Paul Ryan, as you likely know by now, is from Janesville, WI. Here is Ryan Lizza’s New Yorker profile if you’d like to brush up on Paul’s background. I’m also from Janesville, WI. Ryan grew up just a few blocks from where I lived with my parents, went to the same public high school, and he continues to attend the Catholic parish where I had my first communion and confirmation (yes, despite my previous post, I used to identify as Catholic). Like me, Ryan’s father died when he was a teenager. The parallels of our early lives are striking to me, just like they were to James Zogby as he wrote this column, and to a current Janesville teacher who wrote this excellent blog post.
Many others have pointed out the contradictions in Ryan’s biography and political ideology better (and quicker) than I have here. Still, the personal connection I feel with his story has my sociological imagination running wild.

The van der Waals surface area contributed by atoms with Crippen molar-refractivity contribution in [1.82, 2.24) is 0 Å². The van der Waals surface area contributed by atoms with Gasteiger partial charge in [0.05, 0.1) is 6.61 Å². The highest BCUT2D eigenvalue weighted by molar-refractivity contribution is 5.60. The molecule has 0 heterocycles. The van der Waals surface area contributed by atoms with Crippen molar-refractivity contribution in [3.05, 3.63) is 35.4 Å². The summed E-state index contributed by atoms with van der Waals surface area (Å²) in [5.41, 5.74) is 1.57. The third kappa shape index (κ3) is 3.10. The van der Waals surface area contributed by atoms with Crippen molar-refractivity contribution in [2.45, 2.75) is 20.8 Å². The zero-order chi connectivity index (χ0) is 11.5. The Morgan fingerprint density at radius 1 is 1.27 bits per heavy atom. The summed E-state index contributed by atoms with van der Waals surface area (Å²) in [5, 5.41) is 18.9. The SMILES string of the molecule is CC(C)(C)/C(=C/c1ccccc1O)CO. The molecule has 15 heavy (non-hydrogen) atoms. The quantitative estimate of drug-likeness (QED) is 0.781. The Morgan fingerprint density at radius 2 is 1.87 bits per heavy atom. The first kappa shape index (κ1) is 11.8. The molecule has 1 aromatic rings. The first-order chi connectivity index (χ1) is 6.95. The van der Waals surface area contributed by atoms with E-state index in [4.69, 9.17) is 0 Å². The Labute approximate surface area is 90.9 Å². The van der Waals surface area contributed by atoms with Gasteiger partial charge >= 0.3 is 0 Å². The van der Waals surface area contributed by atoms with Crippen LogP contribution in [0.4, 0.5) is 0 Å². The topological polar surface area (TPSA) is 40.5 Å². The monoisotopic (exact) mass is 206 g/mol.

A few days ago I was having a conversation with an acquaintance who asked the following question: “What’s your view on religion?” As a sociologist of religion, I was a little bit flummoxed. I’ve got a lot of views! But, she meant, ‘what’s your religion.’ I came out as an atheist, something I’ve done before. Her response, “Oh, I was hoping for at least agnostic.”
Yesterday I was reading Female Science Professor’s essay over at The Chronicle about mico-inequalities. In this case it was micro-sexism. In my case, it was micro-faithism? I’m sure there is a better term that I should know. Anyway, religion is privileged in daily life too; in my life mostly Christianity. I, of course, got a little perturbed by ‘at least,’ and in this case I said so because it fit the conversation we were having. Usually, however, I let the little things pass. But, as Female Science Professor said so well, they do add up.